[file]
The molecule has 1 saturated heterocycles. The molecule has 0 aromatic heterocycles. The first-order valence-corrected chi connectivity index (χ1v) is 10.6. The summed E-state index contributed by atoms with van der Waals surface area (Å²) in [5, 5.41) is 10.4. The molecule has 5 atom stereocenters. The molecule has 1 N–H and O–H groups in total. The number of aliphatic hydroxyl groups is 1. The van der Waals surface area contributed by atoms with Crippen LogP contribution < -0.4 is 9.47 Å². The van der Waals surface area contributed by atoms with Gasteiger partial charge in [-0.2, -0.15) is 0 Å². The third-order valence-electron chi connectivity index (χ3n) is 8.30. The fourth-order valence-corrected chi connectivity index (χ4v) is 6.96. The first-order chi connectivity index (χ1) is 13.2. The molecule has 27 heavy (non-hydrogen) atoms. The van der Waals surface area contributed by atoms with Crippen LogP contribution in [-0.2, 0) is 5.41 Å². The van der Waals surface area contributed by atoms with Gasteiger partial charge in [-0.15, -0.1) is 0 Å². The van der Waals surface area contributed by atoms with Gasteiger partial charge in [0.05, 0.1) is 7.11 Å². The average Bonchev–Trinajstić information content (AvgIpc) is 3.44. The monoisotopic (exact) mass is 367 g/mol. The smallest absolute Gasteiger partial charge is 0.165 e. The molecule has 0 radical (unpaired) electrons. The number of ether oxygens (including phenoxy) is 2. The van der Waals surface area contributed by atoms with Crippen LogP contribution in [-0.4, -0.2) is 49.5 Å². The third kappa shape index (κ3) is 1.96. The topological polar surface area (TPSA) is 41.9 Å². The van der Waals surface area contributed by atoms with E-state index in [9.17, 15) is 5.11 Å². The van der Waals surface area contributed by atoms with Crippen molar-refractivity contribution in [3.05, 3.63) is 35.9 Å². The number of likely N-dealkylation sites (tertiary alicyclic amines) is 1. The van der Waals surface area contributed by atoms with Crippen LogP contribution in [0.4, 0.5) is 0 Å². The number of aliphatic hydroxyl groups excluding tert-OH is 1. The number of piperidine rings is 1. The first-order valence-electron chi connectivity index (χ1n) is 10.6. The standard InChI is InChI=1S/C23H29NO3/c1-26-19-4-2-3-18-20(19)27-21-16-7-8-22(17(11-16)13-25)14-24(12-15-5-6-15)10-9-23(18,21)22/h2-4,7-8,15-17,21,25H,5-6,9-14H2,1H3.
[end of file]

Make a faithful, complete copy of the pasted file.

The molecule has 1 saturated heterocycles. The molecule has 0 aromatic heterocycles. The first-order valence-corrected chi connectivity index (χ1v) is 10.6. The summed E-state index contributed by atoms with van der Waals surface area (Å²) in [5, 5.41) is 10.4. The molecule has 5 atom stereocenters. The molecule has 1 N–H and O–H groups in total. The number of aliphatic hydroxyl groups is 1. The van der Waals surface area contributed by atoms with Crippen LogP contribution < -0.4 is 9.47 Å². The van der Waals surface area contributed by atoms with Gasteiger partial charge in [-0.2, -0.15) is 0 Å². The third-order valence-electron chi connectivity index (χ3n) is 8.30. The fourth-order valence-corrected chi connectivity index (χ4v) is 6.96. The first-order chi connectivity index (χ1) is 13.2. The molecule has 27 heavy (non-hydrogen) atoms. The van der Waals surface area contributed by atoms with Crippen LogP contribution in [-0.2, 0) is 5.41 Å². The van der Waals surface area contributed by atoms with Gasteiger partial charge in [-0.15, -0.1) is 0 Å². The van der Waals surface area contributed by atoms with Gasteiger partial charge in [0.05, 0.1) is 7.11 Å². The average Bonchev–Trinajstić information content (AvgIpc) is 3.44. The monoisotopic (exact) mass is 367 g/mol. The smallest absolute Gasteiger partial charge is 0.165 e. The molecule has 0 radical (unpaired) electrons. The number of ether oxygens (including phenoxy) is 2. The van der Waals surface area contributed by atoms with Crippen LogP contribution in [-0.4, -0.2) is 49.5 Å². The third kappa shape index (κ3) is 1.96. The topological polar surface area (TPSA) is 41.9 Å². The van der Waals surface area contributed by atoms with E-state index in [9.17, 15) is 5.11 Å². The van der Waals surface area contributed by atoms with Crippen molar-refractivity contribution in [3.05, 3.63) is 35.9 Å². The number of likely N-dealkylation sites (tertiary alicyclic amines) is 1. The van der Waals surface area contributed by atoms with Crippen LogP contribution in [0.4, 0.5) is 0 Å². The number of aliphatic hydroxyl groups excluding tert-OH is 1. The number of piperidine rings is 1. The first-order valence-electron chi connectivity index (χ1n) is 10.6. The standard InChI is InChI=1S/C23H29NO3/c1-26-19-4-2-3-18-20(19)27-21-16-7-8-22(17(11-16)13-25)14-24(12-15-5-6-15)10-9-23(18,21)22/h2-4,7-8,15-17,21,25H,5-6,9-14H2,1H3.